It was particularly worth noting that, another two years later, in 2011, the 17th CPC central committee adopted the decision on “deepening the cultural sector reform and achieving cultural prosperity” at its sixth plenary session. Several major decisions concerning China’s cultural sector development were made at the meeting. The strategic objective of “building China into a socialist cultural power” was established.

In China, once an objective is established and placed high on the agenda of the central government, it will be accomplished.

China’s culture sector has witnessed great changes and development, thanks largely to the central government’s resolution to transform the budding industry.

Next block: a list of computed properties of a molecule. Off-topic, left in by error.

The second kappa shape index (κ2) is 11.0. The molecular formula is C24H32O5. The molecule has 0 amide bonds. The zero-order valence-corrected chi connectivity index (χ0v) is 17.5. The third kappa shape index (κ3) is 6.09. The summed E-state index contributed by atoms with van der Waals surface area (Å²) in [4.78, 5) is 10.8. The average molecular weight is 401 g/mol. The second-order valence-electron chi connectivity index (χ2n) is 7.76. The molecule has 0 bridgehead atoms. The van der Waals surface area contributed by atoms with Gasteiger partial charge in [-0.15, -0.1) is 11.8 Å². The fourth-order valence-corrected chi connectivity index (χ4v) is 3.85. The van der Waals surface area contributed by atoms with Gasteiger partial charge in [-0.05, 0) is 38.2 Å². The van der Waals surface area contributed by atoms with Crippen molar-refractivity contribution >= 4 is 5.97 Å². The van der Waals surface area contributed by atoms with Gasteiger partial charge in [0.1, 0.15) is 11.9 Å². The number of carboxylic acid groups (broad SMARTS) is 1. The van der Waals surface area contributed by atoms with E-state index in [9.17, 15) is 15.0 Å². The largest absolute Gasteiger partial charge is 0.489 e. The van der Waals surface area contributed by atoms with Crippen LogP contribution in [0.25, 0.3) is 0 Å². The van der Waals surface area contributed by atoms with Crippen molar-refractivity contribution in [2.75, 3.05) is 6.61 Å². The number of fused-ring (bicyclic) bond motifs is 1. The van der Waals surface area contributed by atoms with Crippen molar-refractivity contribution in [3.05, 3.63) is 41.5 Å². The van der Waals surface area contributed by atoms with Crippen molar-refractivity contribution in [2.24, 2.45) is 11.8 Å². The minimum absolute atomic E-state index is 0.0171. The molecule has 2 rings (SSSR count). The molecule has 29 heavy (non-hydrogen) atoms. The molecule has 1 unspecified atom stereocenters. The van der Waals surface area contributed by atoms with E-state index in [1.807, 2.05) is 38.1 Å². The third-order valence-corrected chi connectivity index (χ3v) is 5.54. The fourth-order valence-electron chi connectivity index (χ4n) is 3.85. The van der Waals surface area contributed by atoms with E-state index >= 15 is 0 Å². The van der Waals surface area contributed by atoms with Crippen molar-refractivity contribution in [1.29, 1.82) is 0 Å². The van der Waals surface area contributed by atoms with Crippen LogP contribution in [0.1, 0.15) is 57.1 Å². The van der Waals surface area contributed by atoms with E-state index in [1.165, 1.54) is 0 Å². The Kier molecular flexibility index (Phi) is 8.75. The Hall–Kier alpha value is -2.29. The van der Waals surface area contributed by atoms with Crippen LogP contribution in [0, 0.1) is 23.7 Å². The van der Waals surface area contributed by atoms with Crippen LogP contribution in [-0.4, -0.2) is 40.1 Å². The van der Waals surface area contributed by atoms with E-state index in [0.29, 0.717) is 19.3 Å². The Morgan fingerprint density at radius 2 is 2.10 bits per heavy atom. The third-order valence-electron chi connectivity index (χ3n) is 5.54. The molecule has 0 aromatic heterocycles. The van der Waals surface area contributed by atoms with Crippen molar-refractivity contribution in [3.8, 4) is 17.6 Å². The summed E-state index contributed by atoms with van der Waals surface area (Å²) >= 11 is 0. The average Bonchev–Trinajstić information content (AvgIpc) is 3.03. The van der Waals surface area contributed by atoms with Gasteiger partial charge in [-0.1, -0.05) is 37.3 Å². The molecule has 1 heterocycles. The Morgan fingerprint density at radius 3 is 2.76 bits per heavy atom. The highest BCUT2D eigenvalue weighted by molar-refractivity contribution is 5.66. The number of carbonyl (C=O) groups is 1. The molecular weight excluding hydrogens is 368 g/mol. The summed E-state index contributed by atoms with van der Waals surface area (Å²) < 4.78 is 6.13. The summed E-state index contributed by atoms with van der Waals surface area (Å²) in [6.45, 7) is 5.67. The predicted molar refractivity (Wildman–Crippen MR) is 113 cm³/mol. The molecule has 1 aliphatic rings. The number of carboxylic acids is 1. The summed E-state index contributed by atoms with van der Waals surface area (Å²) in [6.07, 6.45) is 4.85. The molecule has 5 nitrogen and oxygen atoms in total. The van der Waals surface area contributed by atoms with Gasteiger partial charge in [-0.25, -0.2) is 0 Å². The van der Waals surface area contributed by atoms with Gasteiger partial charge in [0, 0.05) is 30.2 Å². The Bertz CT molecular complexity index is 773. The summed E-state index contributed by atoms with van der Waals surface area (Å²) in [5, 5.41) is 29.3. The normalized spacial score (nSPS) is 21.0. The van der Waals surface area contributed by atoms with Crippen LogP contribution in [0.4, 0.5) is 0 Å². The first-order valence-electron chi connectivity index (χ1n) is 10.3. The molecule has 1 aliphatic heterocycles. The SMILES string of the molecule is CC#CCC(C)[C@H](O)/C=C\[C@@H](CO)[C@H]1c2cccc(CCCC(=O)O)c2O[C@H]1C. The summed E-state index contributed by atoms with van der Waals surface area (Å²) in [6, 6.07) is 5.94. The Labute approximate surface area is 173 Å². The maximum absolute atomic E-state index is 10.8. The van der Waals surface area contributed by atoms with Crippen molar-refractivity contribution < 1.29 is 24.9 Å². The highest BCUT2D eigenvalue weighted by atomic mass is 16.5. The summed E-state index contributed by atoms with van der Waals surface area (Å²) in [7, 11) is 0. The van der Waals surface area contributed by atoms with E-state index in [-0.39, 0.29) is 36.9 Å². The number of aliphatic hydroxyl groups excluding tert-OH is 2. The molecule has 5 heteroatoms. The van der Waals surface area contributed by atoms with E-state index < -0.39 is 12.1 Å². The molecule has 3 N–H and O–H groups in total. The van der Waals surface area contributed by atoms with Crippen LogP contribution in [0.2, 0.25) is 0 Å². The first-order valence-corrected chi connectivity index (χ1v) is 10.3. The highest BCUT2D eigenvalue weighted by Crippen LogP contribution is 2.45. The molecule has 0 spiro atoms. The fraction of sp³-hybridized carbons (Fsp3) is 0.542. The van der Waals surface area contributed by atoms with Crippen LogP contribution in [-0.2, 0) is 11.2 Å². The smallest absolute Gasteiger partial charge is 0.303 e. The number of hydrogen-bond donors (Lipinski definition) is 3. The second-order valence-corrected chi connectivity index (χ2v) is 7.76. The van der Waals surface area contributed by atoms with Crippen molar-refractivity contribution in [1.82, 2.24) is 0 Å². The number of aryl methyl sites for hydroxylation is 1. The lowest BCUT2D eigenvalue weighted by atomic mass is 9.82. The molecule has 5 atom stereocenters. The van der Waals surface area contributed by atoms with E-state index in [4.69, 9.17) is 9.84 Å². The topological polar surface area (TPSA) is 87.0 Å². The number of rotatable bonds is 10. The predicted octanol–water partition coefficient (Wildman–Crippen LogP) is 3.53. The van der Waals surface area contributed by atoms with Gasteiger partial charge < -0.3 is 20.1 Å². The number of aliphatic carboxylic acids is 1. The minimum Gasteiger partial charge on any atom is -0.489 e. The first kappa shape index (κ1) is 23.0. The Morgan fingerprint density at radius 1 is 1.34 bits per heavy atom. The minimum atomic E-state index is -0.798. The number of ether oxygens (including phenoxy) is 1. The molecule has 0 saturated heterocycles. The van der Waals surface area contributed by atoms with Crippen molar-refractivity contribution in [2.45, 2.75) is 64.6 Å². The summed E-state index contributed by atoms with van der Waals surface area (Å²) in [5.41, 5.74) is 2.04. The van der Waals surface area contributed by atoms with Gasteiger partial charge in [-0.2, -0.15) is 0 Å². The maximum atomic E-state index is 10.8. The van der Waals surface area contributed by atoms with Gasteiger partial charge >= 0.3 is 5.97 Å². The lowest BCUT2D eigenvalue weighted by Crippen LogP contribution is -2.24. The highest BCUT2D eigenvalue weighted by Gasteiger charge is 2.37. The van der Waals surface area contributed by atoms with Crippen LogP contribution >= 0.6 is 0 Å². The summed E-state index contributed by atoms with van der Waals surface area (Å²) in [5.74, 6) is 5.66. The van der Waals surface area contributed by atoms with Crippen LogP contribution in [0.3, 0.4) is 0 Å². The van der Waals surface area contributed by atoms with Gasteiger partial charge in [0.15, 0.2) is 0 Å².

China’s cultural sector has become increasingly commercialized, a process that is leading to a more open, market-oriented environment, increased participation of private capital, diversified cultural contents and the prosperity of Chinese cultures.

A sound market mechanism has gradually been forming, and cultural entities has transformed from public-funded institutions into self-sustaining companies; labor relations changed, and money flown in and out of the sector with more ease.


By the end of 2010, more than 4,300 cultural institutions in publishing, movie production, performing arts and other sectors had completed their transformations, since the start of the cultural system reform in 2003. By the end of June 2011, 95.9 percent of publishing houses, 90.3 percent movie studios and 27.8 percent theaters and troupes nationwide had transformed into independent market players, according to the official statistics.

Changchun Film Group, the first movie studio in China to complete its organizational reform in 2003, a former state-owned public institution with an accumulated loss of 30 million yuan ($4.7 million) in 1997, reaped a net profit of 50.8 million yuan ($7.94 million) in 2012 after restructuring.